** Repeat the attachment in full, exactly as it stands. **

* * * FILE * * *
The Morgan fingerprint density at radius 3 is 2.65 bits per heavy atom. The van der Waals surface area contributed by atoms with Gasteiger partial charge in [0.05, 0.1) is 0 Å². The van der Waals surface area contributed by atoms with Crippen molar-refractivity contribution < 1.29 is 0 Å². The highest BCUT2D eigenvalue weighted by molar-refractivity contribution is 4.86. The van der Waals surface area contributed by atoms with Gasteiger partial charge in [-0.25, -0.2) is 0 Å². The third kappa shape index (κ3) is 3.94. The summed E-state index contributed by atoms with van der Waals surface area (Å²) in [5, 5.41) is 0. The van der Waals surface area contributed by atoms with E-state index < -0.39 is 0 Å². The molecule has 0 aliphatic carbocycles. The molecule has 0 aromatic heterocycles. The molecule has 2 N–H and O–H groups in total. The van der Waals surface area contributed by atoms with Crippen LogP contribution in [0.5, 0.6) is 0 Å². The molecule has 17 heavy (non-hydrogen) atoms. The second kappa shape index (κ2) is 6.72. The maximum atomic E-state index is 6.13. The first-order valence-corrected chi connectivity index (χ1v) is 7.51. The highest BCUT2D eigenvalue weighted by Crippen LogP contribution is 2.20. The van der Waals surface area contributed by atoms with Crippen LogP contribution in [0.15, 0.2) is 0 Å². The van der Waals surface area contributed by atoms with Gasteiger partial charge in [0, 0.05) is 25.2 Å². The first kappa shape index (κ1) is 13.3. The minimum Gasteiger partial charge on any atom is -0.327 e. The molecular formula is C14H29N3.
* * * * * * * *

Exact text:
The Morgan fingerprint density at radius 3 is 2.65 bits per heavy atom. The van der Waals surface area contributed by atoms with Gasteiger partial charge in [0.05, 0.1) is 0 Å². The van der Waals surface area contributed by atoms with Crippen molar-refractivity contribution < 1.29 is 0 Å². The highest BCUT2D eigenvalue weighted by molar-refractivity contribution is 4.86. The van der Waals surface area contributed by atoms with Gasteiger partial charge in [-0.25, -0.2) is 0 Å². The third kappa shape index (κ3) is 3.94. The summed E-state index contributed by atoms with van der Waals surface area (Å²) in [5, 5.41) is 0. The van der Waals surface area contributed by atoms with E-state index < -0.39 is 0 Å². The molecule has 0 aliphatic carbocycles. The molecule has 0 aromatic heterocycles. The molecule has 2 N–H and O–H groups in total. The van der Waals surface area contributed by atoms with Crippen LogP contribution in [0.5, 0.6) is 0 Å². The molecule has 17 heavy (non-hydrogen) atoms. The second kappa shape index (κ2) is 6.72. The maximum atomic E-state index is 6.13. The first-order valence-corrected chi connectivity index (χ1v) is 7.51. The highest BCUT2D eigenvalue weighted by Crippen LogP contribution is 2.20. The van der Waals surface area contributed by atoms with Crippen LogP contribution in [0.15, 0.2) is 0 Å². The van der Waals surface area contributed by atoms with Gasteiger partial charge in [0, 0.05) is 25.2 Å². The first kappa shape index (κ1) is 13.3. The minimum Gasteiger partial charge on any atom is -0.327 e. The molecular formula is C14H29N3.